UM-Flint alum works to keep legacy of Whaley House alive
If the walls of the Whaley Historic House Museum could talk, the variety of stories they could share about the family who lived there and the transformations that have taken place – both at the home and in the neighborhood – throughout the past 138 years would be enthralling.
And it's that type of environment that's perfect for someone like Izzy Guertin, a 2022 University of Michigan-Flint graduate with a bachelor's degree in history. She was recently named as the museum's new director. Guertin describes herself as being inexorably drawn to and fascinated by the Gilded Age, or the era between 1877 and 1900 in which the U.S. experienced rapid economic growth. She is also passionate about social history, or examining how people interacted with one another and their society, where they worked, lived and how they spent their free time.
"The Whaley Historic House Museum is a wonderful intersection of those subjects, showcasing an example of wealthy Gilded Age life," said Guertin.
For Guertin, visiting the museum last fall was love at first sight.
While she had visited other historic house museums, nothing compared to the connection she felt walking through the grand dining room or climbing up the steep staircase to the second floor of the Whaley Historic House Museum. The trip was part of the Museum Studies course led by Thomas Henthorn, a Wyatt-endowed professor of history at UM-Flint. The course focused on visiting local museums and learning about how they function and are maintained.
Guertin said the course taught her about the fundamental skills needed to successfully direct a museum.
"I received invaluable information and access to resources about operating museums, planning exhibits, and creating an inclusive and valuable experience for visitors."
Guertin credits Henthorn and Mary Jo Kietzman, associate professor of English, for helping her identify her interests and goals for the future.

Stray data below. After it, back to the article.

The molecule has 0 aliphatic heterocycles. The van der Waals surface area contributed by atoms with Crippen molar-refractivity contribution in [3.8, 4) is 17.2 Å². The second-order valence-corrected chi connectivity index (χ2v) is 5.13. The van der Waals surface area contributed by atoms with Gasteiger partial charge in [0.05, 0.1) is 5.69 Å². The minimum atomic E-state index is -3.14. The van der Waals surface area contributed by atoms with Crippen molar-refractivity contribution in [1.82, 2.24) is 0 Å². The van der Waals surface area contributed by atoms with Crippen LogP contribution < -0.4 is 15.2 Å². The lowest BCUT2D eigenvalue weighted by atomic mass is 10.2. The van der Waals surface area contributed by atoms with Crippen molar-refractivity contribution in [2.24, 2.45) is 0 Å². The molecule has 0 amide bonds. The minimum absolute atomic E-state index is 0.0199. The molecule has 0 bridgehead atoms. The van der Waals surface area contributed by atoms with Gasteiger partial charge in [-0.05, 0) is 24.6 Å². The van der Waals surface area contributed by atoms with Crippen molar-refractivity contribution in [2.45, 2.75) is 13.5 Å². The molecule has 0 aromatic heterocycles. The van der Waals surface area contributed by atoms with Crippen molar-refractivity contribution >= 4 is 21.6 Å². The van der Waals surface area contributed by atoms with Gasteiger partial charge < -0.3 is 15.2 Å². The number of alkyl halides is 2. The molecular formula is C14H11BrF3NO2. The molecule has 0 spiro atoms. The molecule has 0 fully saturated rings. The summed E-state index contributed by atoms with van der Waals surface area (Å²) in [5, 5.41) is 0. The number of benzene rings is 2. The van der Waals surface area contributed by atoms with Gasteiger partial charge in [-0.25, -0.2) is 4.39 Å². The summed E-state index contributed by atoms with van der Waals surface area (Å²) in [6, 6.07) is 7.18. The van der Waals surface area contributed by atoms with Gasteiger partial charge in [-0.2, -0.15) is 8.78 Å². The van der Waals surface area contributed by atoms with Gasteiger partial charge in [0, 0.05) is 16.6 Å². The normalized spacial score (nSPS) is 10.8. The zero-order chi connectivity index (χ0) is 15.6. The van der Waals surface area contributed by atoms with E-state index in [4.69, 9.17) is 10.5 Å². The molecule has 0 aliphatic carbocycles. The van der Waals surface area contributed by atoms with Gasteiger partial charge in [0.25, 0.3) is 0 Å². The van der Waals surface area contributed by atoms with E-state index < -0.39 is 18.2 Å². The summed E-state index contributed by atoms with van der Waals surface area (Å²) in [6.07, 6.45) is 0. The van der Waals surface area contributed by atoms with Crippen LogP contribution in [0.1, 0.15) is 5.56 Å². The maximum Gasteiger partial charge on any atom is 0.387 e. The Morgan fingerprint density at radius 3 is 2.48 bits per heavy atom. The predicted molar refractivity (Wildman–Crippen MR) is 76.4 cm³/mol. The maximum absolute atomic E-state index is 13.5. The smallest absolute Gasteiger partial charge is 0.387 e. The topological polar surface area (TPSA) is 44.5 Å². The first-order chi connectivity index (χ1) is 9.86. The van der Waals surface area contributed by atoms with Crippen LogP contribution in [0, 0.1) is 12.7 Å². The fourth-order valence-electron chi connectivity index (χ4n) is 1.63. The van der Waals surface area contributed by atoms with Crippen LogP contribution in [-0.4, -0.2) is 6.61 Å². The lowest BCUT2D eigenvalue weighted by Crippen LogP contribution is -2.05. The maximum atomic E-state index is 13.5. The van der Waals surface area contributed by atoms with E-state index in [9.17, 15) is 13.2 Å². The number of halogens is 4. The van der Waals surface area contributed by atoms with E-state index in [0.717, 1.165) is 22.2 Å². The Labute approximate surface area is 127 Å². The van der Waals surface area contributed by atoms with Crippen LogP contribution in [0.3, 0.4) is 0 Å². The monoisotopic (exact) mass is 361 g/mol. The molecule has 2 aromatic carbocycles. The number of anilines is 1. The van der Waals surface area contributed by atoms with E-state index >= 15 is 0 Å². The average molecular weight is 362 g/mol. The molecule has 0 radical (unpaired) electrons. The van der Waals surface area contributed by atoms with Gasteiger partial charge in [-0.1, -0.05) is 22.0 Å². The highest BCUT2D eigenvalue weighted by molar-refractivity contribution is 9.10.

"Their courses helped me gain a deeper love and appreciation for history and the power of writing," she said.
Guertin added that she had originally planned on teaching after college, but that the Whaley Historic House Museum captured her attention.
"I often say my life plan is to go where the wind takes me, and in this case, it took me to the Whaley Historic House Museum," said Guertin.
Now she's working to educate the community about Flint's history and the historic home.
"One interesting fact that people might not know about the (house) is that it was Flint's very first public historic home, which opened (to the public) in 1976, Guertin said.
The Whaley House also displays the bank ledger of William C. Durant and J. Dallas Dort, in which the $2,000 loan approved by Robert J. Whaley that allowed for the creation of the Flint Road Cart Company, which evolved into General Motors, is recorded.
Guertin said that while her position offers the flexibility to set her own hours and to work remotely as needed, it comes with many other positive aspects as well.
"Aside from being able to spend my days in such a beautiful home, this job has given me the opportunity to serve the Flint community and uphold the legacy of the Whaley-McFarlan family. The more time I spend in Flint, the more my love of the city grows. I am beyond thrilled to be here."
Although the museum is currently closed to the public due to COVID, Guertin is searching for volunteers to assist with events once it reopens in the spring. Anyone interested in volunteering at the museum should call (810) 238-7228.
More information on the Whaley House Museum is available on its website.
To learn more about the UM-Flint history program, visit its webpage.
Madeline Campbell is the communications specialist for the College of Arts & Sciences. She can be reached at email@example.com.